Motorcycle Safety

Someone dies nearly every day riding a motorcycle in Texas. If you ride a motorcycle, you can help reduce the number of deaths and possibly save your own life by wearing a helmet.

Motorcycle Helmet Law

State law says motorcyclists must wear helmets, with two exceptions for riders 21 and older. No helmet is required if the rider:

  • has successfully completed a motorcycle safety course, or
  • has proof of health insurance with a minimum of $10,000 coverage for injuries resulting from a motorcycle crash.

If you get cited for not wearing a helmet, you can be fined and incur court costs.

Tips for Motorcycle Riders

Motorcyclists don't have the protection of safety belts, air bags, door beams and other cushioning that cars and trucks have. To help keep you safe, remember to:

  • Always drive with your headlight on, even during the day.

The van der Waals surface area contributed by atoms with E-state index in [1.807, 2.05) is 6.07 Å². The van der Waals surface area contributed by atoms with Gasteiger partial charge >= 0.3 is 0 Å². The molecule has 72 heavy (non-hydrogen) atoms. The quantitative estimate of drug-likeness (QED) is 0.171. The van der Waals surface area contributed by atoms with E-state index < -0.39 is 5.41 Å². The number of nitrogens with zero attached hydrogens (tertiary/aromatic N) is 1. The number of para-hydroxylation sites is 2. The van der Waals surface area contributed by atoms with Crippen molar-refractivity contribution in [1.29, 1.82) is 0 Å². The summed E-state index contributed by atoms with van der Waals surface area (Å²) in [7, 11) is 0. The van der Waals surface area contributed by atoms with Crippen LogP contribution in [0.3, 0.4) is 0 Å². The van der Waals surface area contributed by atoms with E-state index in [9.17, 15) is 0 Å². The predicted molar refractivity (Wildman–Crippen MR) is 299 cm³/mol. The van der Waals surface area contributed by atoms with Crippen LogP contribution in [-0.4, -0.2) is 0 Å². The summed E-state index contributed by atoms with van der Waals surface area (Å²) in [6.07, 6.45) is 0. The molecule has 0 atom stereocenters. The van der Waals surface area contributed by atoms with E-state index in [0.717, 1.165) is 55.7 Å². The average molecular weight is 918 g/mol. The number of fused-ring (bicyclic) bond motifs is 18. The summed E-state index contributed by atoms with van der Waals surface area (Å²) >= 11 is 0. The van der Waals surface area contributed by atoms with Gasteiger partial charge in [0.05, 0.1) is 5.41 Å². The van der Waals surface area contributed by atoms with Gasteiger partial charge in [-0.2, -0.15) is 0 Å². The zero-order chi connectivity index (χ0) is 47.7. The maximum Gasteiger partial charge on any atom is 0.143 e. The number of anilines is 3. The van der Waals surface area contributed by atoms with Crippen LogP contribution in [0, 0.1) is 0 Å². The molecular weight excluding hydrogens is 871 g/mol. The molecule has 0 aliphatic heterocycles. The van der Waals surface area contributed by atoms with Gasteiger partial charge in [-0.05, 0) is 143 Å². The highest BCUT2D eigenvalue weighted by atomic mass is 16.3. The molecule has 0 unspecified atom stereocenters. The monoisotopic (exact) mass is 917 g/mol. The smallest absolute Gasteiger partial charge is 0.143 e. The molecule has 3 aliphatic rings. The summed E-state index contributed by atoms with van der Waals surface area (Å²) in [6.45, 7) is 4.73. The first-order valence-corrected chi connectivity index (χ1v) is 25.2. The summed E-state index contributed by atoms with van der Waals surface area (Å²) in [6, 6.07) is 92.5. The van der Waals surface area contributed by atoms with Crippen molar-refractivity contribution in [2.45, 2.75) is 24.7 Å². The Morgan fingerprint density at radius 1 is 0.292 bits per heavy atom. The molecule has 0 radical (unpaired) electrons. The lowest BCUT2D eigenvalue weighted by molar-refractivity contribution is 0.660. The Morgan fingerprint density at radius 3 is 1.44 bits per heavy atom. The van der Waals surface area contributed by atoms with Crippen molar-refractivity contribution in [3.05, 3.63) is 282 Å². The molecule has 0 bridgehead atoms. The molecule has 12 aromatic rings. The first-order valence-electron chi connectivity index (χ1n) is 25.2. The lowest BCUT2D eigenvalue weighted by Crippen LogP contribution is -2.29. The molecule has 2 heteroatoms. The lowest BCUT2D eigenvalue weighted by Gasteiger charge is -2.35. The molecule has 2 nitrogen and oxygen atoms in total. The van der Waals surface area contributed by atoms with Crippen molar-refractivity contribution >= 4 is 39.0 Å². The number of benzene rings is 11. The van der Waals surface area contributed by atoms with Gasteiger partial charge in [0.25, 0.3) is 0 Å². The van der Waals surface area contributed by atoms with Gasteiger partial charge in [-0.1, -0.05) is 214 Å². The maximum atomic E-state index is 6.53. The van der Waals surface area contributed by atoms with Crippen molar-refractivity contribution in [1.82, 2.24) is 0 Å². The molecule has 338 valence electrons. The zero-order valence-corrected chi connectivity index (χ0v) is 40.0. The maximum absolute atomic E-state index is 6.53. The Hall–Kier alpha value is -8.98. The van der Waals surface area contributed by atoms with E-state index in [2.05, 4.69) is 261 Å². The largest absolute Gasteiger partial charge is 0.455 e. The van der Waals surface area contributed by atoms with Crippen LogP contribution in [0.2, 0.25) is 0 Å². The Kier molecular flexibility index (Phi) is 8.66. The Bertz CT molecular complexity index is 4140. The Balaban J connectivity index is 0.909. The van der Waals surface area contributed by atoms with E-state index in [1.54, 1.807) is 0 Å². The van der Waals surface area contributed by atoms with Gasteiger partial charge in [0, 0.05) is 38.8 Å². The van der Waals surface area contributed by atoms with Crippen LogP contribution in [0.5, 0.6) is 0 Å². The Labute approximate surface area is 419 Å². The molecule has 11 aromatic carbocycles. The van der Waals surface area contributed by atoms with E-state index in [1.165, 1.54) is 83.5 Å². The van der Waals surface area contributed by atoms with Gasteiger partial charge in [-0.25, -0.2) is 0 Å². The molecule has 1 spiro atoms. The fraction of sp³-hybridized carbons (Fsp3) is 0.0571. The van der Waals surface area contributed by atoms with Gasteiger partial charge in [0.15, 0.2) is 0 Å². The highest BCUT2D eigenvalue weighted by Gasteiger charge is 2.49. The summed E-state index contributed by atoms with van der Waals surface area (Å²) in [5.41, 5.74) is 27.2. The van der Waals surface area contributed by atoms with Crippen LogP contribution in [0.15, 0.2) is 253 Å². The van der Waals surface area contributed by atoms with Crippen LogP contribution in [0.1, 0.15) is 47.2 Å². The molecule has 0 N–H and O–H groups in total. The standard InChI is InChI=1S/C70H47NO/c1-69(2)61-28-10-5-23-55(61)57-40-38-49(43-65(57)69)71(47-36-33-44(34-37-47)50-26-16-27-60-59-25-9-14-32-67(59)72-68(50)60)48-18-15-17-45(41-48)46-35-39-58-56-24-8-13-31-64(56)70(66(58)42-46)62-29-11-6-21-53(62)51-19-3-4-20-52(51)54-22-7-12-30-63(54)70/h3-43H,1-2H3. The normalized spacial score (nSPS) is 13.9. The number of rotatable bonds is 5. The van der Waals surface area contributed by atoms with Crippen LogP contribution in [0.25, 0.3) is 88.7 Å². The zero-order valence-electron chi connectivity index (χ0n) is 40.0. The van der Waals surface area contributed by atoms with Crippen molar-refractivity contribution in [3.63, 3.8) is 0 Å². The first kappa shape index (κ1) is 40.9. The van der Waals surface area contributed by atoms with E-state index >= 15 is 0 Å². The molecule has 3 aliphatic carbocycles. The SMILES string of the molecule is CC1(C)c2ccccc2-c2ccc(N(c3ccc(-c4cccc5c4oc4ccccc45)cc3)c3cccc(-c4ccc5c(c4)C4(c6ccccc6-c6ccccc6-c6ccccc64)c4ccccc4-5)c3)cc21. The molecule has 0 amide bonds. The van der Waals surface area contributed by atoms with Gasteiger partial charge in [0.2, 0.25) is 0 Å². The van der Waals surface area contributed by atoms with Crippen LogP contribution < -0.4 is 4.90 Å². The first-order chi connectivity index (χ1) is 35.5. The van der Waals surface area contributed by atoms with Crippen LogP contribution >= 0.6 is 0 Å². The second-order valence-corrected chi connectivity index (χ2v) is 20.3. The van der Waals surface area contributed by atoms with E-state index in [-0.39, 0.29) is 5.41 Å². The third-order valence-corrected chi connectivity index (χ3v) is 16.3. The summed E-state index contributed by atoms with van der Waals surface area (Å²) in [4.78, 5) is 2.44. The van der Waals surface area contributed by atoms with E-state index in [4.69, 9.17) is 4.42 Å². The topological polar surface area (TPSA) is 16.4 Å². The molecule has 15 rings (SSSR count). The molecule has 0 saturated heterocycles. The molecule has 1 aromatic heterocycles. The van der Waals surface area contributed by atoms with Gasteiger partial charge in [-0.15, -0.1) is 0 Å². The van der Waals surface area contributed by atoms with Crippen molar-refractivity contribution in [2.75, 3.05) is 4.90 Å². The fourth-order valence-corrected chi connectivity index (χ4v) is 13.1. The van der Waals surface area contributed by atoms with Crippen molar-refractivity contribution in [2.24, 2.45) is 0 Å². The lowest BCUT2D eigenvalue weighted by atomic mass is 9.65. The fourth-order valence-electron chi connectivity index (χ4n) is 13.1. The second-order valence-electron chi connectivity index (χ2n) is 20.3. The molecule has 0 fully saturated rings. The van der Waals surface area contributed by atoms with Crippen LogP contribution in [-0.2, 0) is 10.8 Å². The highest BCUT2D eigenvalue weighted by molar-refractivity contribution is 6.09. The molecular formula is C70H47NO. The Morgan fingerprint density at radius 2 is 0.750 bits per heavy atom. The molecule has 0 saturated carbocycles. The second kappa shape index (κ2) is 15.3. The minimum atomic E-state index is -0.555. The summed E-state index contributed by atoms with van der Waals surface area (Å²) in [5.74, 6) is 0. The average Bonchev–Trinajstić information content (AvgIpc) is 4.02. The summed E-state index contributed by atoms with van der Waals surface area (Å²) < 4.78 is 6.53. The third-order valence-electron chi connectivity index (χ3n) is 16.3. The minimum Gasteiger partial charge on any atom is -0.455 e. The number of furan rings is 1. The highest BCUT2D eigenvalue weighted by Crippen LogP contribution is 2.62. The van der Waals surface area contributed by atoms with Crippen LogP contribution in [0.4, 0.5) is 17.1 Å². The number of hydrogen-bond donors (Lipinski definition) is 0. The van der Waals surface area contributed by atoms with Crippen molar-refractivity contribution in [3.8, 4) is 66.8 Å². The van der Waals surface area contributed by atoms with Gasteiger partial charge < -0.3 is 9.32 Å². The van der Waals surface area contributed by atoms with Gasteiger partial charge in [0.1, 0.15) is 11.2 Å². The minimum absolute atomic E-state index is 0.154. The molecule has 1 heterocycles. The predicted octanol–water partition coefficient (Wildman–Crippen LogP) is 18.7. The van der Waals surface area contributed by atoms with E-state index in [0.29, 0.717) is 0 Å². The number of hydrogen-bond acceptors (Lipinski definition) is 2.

• Drive as though other drivers cannot see you.
  • Be aware of other drivers' blind spots, particularly those of drivers of large trucks.
  • Obey traffic laws, particularly the speed limit, at all times.
  • Never drink and drive.
  • Wear a safety helmet and protective gear at all times.
  • Drive defensively.
  • Check your mirrors before changing lanes or stopping.
  • Watch the roads for potential hazards. A rock, oil slick or other seemingly minor hazard to the driver of a car or truck may prove fatal to a motorcyclist.
  • In poor weather, be particularly cautious. Rain and wind have a much greater impact on a motorcycle rider than on drivers of other vehicles. Act accordingly and do not take to the roads if weather is too heavy to do so.

A motorcycle rider simply not being seen is one of the main reasons for motorcycle accidents in the U.S. today. As such, many of the safety measures taken by motorcycle riders are aimed toward increasing visibility or driving in such a manner as to anticipate that you will not be seen and then acting accordingly.